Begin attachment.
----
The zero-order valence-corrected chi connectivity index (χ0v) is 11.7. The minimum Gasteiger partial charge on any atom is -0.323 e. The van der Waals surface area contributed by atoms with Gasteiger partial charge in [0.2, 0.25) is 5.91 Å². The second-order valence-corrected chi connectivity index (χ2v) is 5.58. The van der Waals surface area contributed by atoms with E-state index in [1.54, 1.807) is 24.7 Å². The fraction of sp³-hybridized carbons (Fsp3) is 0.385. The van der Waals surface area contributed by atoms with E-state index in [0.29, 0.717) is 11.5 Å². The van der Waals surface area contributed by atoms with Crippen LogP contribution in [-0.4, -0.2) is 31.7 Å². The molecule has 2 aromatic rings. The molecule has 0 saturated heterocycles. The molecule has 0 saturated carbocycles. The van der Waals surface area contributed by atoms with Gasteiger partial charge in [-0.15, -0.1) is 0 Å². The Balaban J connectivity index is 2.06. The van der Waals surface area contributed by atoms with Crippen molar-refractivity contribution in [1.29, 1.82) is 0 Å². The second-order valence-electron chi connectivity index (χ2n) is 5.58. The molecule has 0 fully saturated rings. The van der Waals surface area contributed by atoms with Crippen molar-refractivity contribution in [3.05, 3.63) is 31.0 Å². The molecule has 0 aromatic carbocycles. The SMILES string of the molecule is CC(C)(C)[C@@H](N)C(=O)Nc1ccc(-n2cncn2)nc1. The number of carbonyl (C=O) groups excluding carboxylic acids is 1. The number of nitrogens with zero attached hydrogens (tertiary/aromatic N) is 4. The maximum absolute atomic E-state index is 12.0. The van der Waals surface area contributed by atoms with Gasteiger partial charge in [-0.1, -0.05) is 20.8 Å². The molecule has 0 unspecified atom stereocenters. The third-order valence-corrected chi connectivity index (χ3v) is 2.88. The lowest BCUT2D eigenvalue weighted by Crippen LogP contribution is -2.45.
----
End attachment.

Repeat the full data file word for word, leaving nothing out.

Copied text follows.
The zero-order valence-corrected chi connectivity index (χ0v) is 11.7. The minimum Gasteiger partial charge on any atom is -0.323 e. The van der Waals surface area contributed by atoms with Gasteiger partial charge in [0.2, 0.25) is 5.91 Å². The second-order valence-corrected chi connectivity index (χ2v) is 5.58. The van der Waals surface area contributed by atoms with E-state index in [1.54, 1.807) is 24.7 Å². The fraction of sp³-hybridized carbons (Fsp3) is 0.385. The van der Waals surface area contributed by atoms with E-state index in [0.29, 0.717) is 11.5 Å². The van der Waals surface area contributed by atoms with Crippen LogP contribution in [-0.4, -0.2) is 31.7 Å². The molecule has 2 aromatic rings. The molecule has 0 saturated heterocycles. The molecule has 0 saturated carbocycles. The van der Waals surface area contributed by atoms with Gasteiger partial charge in [-0.15, -0.1) is 0 Å². The Balaban J connectivity index is 2.06. The van der Waals surface area contributed by atoms with Crippen molar-refractivity contribution in [1.29, 1.82) is 0 Å². The second-order valence-electron chi connectivity index (χ2n) is 5.58. The molecule has 0 fully saturated rings. The van der Waals surface area contributed by atoms with Crippen molar-refractivity contribution in [3.05, 3.63) is 31.0 Å². The molecule has 0 aromatic carbocycles. The SMILES string of the molecule is CC(C)(C)[C@@H](N)C(=O)Nc1ccc(-n2cncn2)nc1. The number of carbonyl (C=O) groups excluding carboxylic acids is 1. The number of nitrogens with zero attached hydrogens (tertiary/aromatic N) is 4. The maximum absolute atomic E-state index is 12.0. The van der Waals surface area contributed by atoms with Gasteiger partial charge in [-0.1, -0.05) is 20.8 Å². The molecule has 0 unspecified atom stereocenters. The third-order valence-corrected chi connectivity index (χ3v) is 2.88. The lowest BCUT2D eigenvalue weighted by Crippen LogP contribution is -2.45.